In carrying out the above the most difficult phase of the problem would lie in drafting the guiding instructions in each case. I believe that a great deal of the dissatisfaction with the General Staff has grown out of our weakness in this respect. The services in particular seldom feel that they have been given a fair show, and I am inclined to believe that they seldom have received a properly drafted proposal. You know far better than I do how difficult it is to state abroad general proposition so that the minor participants can properly work into the scheme. We usually oscillate between a too general or too detailed statement.
I do not know whether or not any such course as this is included in your General Staff College training, but I believe that it is highly important, and that we would do well if we could obtain examples of this character of General Staff work from the operations of the German Great General Staff and the French, though I imagine it would be very difficult to secure the exact papers I have in mind.
I hope I have not bored you with this long dissertation, but the matter has so frequently appealed to me as being of major importance that I thought it would be a good thing to bring to your direct attention.5
NOTE: On reading this over I find that my remarks about the War Plans Division seem hardly fair to those officers, though they served my purpose for an illustration. They did assume the division proposed by the Superior Board until General Pershing’s indorsement rather upset things.
Document Copy Text Source: Army War College Papers, United States Army Military History Institute, Carlisle Barracks, Pennsylvania.
Document Format: Typed letter.
1. McAndrew (U.S.M.A., 1888) was commandant of the General Staff College at Washington Barracks, Washington, D.C. As a captain he had been an honor student at the School of the Line in 1909-10, when Marshall was an instructor. He traveled to France in 1917 as a colonel assigned to the First Division’s Eighteenth Infantry. Later he was promoted to major general; and he established and was made commandant of the A.E.F.’s General Staff School at Langres, France. In May, 1918, he replaced James G. Harbord as Pershing’s chief of staff. In 1919 he returned to the United States and to the General Staff College.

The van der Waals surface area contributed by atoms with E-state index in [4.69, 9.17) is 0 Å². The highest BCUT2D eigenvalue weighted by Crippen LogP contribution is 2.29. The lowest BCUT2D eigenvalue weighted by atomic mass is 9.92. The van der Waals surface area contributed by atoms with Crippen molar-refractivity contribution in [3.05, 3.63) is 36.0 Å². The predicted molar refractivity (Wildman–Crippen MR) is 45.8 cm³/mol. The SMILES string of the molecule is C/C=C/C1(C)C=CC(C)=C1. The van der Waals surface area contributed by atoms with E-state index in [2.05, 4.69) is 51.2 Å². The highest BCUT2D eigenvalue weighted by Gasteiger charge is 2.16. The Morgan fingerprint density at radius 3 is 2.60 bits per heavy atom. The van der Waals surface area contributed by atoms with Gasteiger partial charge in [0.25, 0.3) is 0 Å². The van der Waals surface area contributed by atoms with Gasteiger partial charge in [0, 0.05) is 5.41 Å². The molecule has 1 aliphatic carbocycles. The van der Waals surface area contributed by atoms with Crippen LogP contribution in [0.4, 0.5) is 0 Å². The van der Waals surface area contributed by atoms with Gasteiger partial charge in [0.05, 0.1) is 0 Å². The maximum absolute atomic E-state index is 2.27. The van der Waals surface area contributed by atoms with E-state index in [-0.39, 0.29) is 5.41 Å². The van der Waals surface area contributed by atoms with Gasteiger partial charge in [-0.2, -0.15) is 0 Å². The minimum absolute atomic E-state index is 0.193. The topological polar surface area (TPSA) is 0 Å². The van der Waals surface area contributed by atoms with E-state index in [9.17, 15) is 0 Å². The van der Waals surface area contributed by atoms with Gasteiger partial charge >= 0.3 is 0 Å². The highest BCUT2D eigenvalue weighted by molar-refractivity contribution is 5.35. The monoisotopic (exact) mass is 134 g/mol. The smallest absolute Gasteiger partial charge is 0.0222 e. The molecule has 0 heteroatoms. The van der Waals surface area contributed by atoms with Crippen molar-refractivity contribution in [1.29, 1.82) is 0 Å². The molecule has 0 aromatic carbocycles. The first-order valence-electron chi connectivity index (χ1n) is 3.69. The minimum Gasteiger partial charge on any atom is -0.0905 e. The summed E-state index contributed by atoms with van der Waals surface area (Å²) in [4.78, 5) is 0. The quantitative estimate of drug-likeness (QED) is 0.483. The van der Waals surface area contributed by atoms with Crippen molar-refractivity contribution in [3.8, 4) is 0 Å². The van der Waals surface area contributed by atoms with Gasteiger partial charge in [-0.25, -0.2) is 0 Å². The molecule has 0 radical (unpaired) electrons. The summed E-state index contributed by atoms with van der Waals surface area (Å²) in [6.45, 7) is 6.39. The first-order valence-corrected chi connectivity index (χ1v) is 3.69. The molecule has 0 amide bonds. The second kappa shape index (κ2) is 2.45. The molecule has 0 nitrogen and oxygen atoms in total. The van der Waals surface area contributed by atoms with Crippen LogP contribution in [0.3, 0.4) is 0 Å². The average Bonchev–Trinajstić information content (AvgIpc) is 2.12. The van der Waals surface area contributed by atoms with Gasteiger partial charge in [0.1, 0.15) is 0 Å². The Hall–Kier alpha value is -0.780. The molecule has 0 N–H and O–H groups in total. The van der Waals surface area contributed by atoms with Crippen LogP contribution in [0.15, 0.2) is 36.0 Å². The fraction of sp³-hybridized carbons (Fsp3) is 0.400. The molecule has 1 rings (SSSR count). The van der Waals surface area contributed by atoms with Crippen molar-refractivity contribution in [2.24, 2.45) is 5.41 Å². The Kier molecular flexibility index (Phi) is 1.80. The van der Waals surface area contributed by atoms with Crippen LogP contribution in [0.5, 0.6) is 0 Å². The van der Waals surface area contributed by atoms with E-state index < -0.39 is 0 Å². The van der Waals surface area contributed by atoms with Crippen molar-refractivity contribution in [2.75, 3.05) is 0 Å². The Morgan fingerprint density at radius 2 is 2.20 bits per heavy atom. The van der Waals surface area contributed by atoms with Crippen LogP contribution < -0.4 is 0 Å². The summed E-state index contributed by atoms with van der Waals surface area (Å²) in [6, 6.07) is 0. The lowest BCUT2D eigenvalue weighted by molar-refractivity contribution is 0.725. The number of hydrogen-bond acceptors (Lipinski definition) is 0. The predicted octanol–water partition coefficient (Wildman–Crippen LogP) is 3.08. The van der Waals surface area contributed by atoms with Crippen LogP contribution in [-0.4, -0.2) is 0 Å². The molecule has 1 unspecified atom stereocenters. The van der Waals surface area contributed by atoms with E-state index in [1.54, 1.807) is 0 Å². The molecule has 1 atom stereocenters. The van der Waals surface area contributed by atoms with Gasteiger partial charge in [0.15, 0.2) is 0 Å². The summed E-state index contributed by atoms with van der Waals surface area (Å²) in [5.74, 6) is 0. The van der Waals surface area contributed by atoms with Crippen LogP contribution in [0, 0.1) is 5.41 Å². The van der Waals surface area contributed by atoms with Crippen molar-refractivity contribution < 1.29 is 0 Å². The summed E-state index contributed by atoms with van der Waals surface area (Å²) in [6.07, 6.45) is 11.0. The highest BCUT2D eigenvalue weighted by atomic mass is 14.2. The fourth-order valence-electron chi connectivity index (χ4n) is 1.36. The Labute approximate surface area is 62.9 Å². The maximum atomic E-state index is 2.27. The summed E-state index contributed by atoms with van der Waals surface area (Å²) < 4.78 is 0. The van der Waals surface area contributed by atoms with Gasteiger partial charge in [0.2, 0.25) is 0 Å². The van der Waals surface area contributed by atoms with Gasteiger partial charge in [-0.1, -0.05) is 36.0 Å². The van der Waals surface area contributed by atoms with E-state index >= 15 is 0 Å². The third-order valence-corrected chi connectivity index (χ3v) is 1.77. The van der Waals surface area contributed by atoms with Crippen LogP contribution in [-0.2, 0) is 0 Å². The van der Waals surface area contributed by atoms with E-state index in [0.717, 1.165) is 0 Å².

2. McAndrew’s letter is not in the Marshall papers.
3. Postwar army reorganization was based on a bill, signed by President Woodrow Wilson on June 4, 1920, amending the National Defense Act of 1916. To implement the new policies, the War Department appointed special boards to prepare plans. In the War Plans Division, a Special Committee of ten officers, including Marshall and Fox Conner, worked to outline new policies for the Regular Army officer corps. (See Special Committee Report, July 8, 1920,NA/RG PRSHG [J. J. Pershing Papers].)
4. Many A.E.F. officers regarded the huge World War American division of some twenty-eight thousand men—approximately twice the size of European divisions—as clumsy to maneuver and difficult to administer. Beginning during World War I and lasting until the early days of American participation in World War II, army opinion was divided over the relative merits of the large or "square" (four regiment) versus the small or "triangular" (three regiment) division. For a contemporary view on the debate, see Lieutenant Colonel Oliver L. Spaulding, Jr., "Organization Under the New Law," Field Artillery Journal 10 (May-June 1920): 273-78.
5. At a July 12 conference with the General Staff College’s directors, General McAndrew distributed copies of Marshall’s letter. The original Marshall letter has not been found. This version is from one of the copies made for distribution.
Recommended Citation: The Papers of George Catlett Marshall, ed. Larry I. Bland and Sharon Ritenour Stevens (Lexington, Va.: The George C. Marshall Foundation, 1981- ). Electronic version based on The Papers of George Catlett Marshall, vol. 1, “The Soldierly Spirit,” December 1880-June 1939 (Baltimore and London: The Johns Hopkins University Press, 1981), pp. 195-197.